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Date: October 1, 2020

Election Year Octobers – Don’t Believe What You Hear

October begins today with its reputation of major stock market crashes. 1929, 1987, 1989, 1997 and 2008 come to mind. Truth be told, however, October is really a bear killer more than anything else with some major bottoms forming during the month. 1989, 1990, 1997, 1998, 2002 and 2011. Usually, when stocks are under pressure and declining into October, the month acts as an accelerant to a bottom. When stocks are in an uptrend, the first week of the month is usually strong and the last three weeks are weak.

The stats look like this when stocks are in an uptrend like today.

First week – +0.68%

Second, third and fourth weeks each – -0.25%

Regarding election years, as I have done in the past, I like to only look at incumbent years when the sitting president is standing for reelection and has a vested interested in juicing the economy and markets.

In the modern era, there have been 9 incumbent election years, with only two October losses, 2012 and 1976. Obama won reelection while Ford lost. The average incumbent October was +0.32% which is slightly more than the average October in an uptrend. The largest gain was +2.61% in 1996 and the largest loss was 1976 with -2.22%. In other words, incumbent Octobers have been unusually quiet.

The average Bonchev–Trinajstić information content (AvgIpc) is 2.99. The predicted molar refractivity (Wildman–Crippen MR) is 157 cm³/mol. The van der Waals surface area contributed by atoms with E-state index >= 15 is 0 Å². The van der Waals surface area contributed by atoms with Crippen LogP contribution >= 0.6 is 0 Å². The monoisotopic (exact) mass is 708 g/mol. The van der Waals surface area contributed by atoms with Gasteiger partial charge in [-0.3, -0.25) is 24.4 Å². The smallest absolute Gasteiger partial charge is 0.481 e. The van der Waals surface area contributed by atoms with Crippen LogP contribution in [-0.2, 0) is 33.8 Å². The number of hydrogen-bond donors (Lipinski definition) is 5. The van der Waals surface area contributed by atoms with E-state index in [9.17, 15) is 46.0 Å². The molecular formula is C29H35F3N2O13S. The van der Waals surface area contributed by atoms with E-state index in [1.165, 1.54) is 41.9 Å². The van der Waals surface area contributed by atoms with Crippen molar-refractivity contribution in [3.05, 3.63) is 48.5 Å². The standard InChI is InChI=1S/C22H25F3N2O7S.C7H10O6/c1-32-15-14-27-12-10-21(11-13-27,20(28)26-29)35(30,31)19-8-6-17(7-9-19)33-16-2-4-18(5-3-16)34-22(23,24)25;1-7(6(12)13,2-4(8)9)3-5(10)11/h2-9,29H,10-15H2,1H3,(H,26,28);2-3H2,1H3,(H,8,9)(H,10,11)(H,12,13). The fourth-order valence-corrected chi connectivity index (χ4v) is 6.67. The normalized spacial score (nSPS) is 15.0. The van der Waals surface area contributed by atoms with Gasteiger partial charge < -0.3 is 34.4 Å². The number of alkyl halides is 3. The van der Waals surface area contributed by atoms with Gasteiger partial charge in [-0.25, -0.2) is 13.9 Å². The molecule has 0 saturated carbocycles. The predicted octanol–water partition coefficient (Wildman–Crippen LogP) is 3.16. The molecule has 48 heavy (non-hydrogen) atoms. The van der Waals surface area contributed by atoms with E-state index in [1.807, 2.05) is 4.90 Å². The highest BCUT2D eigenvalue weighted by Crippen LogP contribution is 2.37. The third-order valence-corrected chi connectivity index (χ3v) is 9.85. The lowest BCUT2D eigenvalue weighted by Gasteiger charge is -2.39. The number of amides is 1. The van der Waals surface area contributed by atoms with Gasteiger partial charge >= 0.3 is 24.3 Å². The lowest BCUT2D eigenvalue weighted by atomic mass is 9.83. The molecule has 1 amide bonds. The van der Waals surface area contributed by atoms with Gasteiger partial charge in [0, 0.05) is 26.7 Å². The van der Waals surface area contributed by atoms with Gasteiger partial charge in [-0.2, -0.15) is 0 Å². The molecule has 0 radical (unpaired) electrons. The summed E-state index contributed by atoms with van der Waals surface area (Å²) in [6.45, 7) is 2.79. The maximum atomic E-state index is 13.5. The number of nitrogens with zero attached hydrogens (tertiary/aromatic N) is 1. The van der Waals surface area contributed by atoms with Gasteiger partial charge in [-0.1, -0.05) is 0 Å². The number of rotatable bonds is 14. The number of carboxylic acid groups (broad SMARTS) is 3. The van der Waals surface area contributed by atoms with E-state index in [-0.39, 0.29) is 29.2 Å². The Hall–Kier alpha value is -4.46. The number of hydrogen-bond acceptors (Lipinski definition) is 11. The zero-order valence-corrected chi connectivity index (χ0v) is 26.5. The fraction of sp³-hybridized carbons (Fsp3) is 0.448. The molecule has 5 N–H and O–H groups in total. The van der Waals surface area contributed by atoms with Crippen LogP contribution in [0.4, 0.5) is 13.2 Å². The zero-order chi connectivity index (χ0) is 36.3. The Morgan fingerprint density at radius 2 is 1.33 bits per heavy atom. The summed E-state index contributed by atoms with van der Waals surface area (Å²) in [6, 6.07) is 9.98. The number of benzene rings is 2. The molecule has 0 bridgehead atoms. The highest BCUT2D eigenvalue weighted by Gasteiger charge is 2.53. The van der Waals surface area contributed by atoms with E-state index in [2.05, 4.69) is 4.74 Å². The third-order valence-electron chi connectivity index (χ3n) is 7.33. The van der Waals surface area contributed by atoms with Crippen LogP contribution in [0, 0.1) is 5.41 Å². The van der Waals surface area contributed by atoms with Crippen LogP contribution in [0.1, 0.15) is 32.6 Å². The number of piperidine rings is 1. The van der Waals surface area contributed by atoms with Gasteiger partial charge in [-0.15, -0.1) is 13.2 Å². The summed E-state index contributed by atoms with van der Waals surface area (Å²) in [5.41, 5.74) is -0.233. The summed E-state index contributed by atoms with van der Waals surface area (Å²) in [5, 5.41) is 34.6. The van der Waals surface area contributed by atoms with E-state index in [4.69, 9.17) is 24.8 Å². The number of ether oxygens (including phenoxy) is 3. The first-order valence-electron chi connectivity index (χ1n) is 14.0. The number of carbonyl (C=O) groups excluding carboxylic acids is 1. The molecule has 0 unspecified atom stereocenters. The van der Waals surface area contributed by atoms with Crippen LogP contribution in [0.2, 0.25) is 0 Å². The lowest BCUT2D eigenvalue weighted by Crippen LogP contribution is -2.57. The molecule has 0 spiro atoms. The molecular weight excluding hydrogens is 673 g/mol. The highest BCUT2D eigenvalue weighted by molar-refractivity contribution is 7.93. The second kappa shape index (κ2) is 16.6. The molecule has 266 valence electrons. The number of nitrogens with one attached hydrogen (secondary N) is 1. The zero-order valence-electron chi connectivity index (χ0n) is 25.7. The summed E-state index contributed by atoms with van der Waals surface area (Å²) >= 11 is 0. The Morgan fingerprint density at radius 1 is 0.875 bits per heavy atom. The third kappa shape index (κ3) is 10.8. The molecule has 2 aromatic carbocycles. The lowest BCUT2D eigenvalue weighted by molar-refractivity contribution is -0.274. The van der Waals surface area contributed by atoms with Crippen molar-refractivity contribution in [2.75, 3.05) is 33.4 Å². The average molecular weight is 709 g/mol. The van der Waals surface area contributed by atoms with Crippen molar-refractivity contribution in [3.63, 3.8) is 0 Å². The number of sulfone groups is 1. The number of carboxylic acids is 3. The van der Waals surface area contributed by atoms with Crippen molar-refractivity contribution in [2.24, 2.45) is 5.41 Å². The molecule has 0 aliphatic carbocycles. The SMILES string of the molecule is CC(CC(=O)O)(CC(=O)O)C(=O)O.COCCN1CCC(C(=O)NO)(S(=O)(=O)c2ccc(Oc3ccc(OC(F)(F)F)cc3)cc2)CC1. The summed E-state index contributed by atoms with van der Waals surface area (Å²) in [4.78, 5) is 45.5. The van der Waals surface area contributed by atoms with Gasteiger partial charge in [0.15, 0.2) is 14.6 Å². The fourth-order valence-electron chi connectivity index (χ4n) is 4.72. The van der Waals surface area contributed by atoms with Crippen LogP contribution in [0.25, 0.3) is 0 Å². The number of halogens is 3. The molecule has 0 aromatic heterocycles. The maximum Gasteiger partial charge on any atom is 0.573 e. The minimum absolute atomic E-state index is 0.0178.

I know. I know. It just doesn’t fell quiet now. Implied volatility is inflated which means investors are positioned and paid up for protection. And my top scenario still calls for one more decline into the second or third week of the month for the final low. We will see how it all shakes out shortly. If my scenario is to be correct, the stock market should be peaking over the coming few days.

Don’t forget that I have a pretty cool model that forecasts presidential elections based on stock market performance over three time periods leading up to the day. The track record has been really good with only one incorrect call in 1992. I will have more on this later in the month.

Paul Schatz, President, Heritage Capital
Author:

Paul Schatz, President, Heritage Capital